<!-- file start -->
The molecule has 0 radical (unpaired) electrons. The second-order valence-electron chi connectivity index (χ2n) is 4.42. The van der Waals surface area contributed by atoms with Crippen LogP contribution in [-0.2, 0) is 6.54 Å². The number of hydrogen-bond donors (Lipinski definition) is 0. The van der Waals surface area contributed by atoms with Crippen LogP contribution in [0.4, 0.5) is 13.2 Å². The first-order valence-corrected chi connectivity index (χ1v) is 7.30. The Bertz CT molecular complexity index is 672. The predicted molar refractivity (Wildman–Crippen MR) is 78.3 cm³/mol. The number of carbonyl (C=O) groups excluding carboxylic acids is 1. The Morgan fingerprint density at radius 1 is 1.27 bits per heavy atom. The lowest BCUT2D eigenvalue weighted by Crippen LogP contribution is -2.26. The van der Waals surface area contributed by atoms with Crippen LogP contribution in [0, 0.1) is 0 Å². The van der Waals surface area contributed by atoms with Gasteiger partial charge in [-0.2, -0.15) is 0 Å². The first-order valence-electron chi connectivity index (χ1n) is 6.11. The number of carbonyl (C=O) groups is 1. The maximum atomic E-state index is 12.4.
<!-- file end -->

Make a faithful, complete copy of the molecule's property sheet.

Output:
The molecule has 0 radical (unpaired) electrons. The second-order valence-electron chi connectivity index (χ2n) is 4.42. The van der Waals surface area contributed by atoms with Crippen LogP contribution in [-0.2, 0) is 6.54 Å². The number of hydrogen-bond donors (Lipinski definition) is 0. The van der Waals surface area contributed by atoms with Crippen LogP contribution in [0.4, 0.5) is 13.2 Å². The first-order valence-corrected chi connectivity index (χ1v) is 7.30. The Bertz CT molecular complexity index is 672. The predicted molar refractivity (Wildman–Crippen MR) is 78.3 cm³/mol. The number of carbonyl (C=O) groups excluding carboxylic acids is 1. The Morgan fingerprint density at radius 1 is 1.27 bits per heavy atom. The lowest BCUT2D eigenvalue weighted by Crippen LogP contribution is -2.26. The van der Waals surface area contributed by atoms with Crippen LogP contribution in [0, 0.1) is 0 Å². The van der Waals surface area contributed by atoms with Gasteiger partial charge in [-0.2, -0.15) is 0 Å². The first-order valence-electron chi connectivity index (χ1n) is 6.11. The number of carbonyl (C=O) groups is 1. The maximum atomic E-state index is 12.4.